The Rawlsian legacy and the problem of social criticism

The aim of this paper is to explore and question the potential of John Rawls’s theory of social justice as a tool for building a critical theory of society. My claim will be that Rawls’s approach to social theory cannot provide such a tool; as it will turn out, it faces very deep problems when faced with the task becoming a critical theory of society. Such problems originate mainly in the cognitive and epistemic structure of the “original position”. This, I believe, is bound to pose problems in the future for those of us who seek to make a politically radical use of the legacy of Rawlsian theory (see, e.g., Van Parijs, 1995 or Callinicos, 2000). By a critical theory of society, I mean a theory which aims not at describing the social world “as it is” in order to explain or understand it, but at describing the social world in such a way that the description itself triggers forces for social change within the social world being described. This is, indeed, the meaning of “critical”: to describe a state of affairs in such a way as to throw it into crisis by that very..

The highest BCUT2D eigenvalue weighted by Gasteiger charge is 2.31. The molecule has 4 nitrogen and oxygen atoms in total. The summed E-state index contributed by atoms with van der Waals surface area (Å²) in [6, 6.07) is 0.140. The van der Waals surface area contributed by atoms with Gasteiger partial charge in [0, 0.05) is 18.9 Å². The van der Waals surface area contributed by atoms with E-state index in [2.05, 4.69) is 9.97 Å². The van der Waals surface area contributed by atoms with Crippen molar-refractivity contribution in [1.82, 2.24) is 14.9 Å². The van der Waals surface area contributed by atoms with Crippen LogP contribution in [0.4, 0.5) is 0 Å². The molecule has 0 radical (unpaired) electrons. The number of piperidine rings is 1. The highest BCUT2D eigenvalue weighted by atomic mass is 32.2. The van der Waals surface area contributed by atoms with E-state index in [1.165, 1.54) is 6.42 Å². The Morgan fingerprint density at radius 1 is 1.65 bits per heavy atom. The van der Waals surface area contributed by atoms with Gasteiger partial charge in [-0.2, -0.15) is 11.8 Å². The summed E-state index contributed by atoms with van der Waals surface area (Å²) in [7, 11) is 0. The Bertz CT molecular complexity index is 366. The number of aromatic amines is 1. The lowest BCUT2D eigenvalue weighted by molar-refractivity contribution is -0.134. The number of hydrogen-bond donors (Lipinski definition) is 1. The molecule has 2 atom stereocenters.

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Fabienne Peter (2009). Rawlsian Justice. In Paul Anand, Prastanta Pattanaik & Clemens Puppe (eds.), The Handbook of Rational and Social Choice. Oxford University Press 433--456.
H. C. Greisman (1976). Society, Nature, and Critical Theory. Philosophy and Social Criticism 4 (2):123-138.

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